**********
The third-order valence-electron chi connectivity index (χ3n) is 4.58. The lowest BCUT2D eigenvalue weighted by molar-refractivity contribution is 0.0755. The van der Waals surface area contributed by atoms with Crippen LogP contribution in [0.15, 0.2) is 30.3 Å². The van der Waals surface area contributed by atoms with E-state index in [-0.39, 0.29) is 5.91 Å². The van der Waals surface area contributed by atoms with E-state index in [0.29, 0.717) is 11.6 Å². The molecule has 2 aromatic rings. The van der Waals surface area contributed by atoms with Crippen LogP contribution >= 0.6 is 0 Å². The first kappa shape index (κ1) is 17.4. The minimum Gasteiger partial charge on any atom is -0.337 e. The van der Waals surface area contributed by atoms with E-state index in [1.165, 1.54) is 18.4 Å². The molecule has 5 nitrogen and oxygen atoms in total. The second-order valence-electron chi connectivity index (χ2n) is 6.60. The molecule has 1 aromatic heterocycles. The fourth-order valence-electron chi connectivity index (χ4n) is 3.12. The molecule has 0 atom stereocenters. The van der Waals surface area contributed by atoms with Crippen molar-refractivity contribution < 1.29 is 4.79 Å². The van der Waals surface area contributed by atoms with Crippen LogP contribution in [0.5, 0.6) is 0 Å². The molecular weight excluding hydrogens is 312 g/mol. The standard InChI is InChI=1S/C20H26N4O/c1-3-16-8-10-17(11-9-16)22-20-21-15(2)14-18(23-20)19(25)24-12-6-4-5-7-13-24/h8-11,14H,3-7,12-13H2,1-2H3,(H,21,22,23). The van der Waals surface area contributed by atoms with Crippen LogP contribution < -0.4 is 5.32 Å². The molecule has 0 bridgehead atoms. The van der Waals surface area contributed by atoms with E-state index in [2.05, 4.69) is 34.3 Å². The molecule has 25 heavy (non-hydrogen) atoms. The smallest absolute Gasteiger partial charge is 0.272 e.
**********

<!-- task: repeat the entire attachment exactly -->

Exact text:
The third-order valence-electron chi connectivity index (χ3n) is 4.58. The lowest BCUT2D eigenvalue weighted by molar-refractivity contribution is 0.0755. The van der Waals surface area contributed by atoms with Crippen LogP contribution in [0.15, 0.2) is 30.3 Å². The van der Waals surface area contributed by atoms with E-state index in [-0.39, 0.29) is 5.91 Å². The van der Waals surface area contributed by atoms with E-state index in [0.29, 0.717) is 11.6 Å². The molecule has 2 aromatic rings. The van der Waals surface area contributed by atoms with Crippen LogP contribution >= 0.6 is 0 Å². The first kappa shape index (κ1) is 17.4. The minimum Gasteiger partial charge on any atom is -0.337 e. The van der Waals surface area contributed by atoms with E-state index in [1.165, 1.54) is 18.4 Å². The molecule has 5 nitrogen and oxygen atoms in total. The second-order valence-electron chi connectivity index (χ2n) is 6.60. The molecule has 1 aromatic heterocycles. The fourth-order valence-electron chi connectivity index (χ4n) is 3.12. The molecule has 0 atom stereocenters. The van der Waals surface area contributed by atoms with Crippen molar-refractivity contribution < 1.29 is 4.79 Å². The van der Waals surface area contributed by atoms with Crippen LogP contribution in [0.5, 0.6) is 0 Å². The molecular weight excluding hydrogens is 312 g/mol. The standard InChI is InChI=1S/C20H26N4O/c1-3-16-8-10-17(11-9-16)22-20-21-15(2)14-18(23-20)19(25)24-12-6-4-5-7-13-24/h8-11,14H,3-7,12-13H2,1-2H3,(H,21,22,23). The van der Waals surface area contributed by atoms with Crippen LogP contribution < -0.4 is 5.32 Å². The molecule has 0 bridgehead atoms. The van der Waals surface area contributed by atoms with E-state index in [2.05, 4.69) is 34.3 Å². The molecule has 25 heavy (non-hydrogen) atoms. The smallest absolute Gasteiger partial charge is 0.272 e.